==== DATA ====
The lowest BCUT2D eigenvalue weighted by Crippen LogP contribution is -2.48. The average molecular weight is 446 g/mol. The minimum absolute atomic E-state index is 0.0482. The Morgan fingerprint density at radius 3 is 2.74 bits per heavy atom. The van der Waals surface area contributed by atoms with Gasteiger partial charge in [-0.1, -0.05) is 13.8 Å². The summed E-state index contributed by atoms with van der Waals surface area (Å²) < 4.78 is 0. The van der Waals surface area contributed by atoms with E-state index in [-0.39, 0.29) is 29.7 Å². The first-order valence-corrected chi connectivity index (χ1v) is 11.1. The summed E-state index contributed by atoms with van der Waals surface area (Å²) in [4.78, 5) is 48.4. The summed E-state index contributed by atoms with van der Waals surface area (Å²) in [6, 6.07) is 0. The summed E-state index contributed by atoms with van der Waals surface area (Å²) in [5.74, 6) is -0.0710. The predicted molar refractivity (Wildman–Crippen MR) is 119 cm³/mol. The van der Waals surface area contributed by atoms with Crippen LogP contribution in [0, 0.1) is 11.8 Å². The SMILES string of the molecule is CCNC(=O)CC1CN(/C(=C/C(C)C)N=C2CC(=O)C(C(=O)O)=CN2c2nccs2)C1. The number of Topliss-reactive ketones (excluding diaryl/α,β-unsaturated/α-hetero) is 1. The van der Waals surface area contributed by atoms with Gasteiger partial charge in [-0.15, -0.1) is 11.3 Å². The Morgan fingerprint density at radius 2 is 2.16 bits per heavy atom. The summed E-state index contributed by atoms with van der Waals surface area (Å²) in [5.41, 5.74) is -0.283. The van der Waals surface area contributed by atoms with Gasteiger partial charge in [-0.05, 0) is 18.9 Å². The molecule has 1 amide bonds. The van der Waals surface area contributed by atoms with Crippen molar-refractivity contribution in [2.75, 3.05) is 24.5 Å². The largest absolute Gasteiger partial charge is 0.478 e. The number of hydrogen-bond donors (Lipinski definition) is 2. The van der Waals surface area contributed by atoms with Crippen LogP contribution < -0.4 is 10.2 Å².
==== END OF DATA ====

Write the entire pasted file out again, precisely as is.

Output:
The lowest BCUT2D eigenvalue weighted by Crippen LogP contribution is -2.48. The average molecular weight is 446 g/mol. The minimum absolute atomic E-state index is 0.0482. The Morgan fingerprint density at radius 3 is 2.74 bits per heavy atom. The van der Waals surface area contributed by atoms with Gasteiger partial charge in [-0.1, -0.05) is 13.8 Å². The summed E-state index contributed by atoms with van der Waals surface area (Å²) < 4.78 is 0. The van der Waals surface area contributed by atoms with E-state index in [-0.39, 0.29) is 29.7 Å². The first-order valence-corrected chi connectivity index (χ1v) is 11.1. The summed E-state index contributed by atoms with van der Waals surface area (Å²) in [4.78, 5) is 48.4. The summed E-state index contributed by atoms with van der Waals surface area (Å²) in [6, 6.07) is 0. The summed E-state index contributed by atoms with van der Waals surface area (Å²) in [5.74, 6) is -0.0710. The predicted molar refractivity (Wildman–Crippen MR) is 119 cm³/mol. The van der Waals surface area contributed by atoms with Crippen LogP contribution in [0, 0.1) is 11.8 Å². The SMILES string of the molecule is CCNC(=O)CC1CN(/C(=C/C(C)C)N=C2CC(=O)C(C(=O)O)=CN2c2nccs2)C1. The number of Topliss-reactive ketones (excluding diaryl/α,β-unsaturated/α-hetero) is 1. The van der Waals surface area contributed by atoms with Gasteiger partial charge in [-0.15, -0.1) is 11.3 Å². The Morgan fingerprint density at radius 2 is 2.16 bits per heavy atom. The summed E-state index contributed by atoms with van der Waals surface area (Å²) in [5.41, 5.74) is -0.283. The van der Waals surface area contributed by atoms with Gasteiger partial charge in [-0.05, 0) is 18.9 Å². The molecule has 1 amide bonds. The van der Waals surface area contributed by atoms with Crippen molar-refractivity contribution in [2.75, 3.05) is 24.5 Å². The largest absolute Gasteiger partial charge is 0.478 e. The number of hydrogen-bond donors (Lipinski definition) is 2. The van der Waals surface area contributed by atoms with Crippen LogP contribution < -0.4 is 10.2 Å².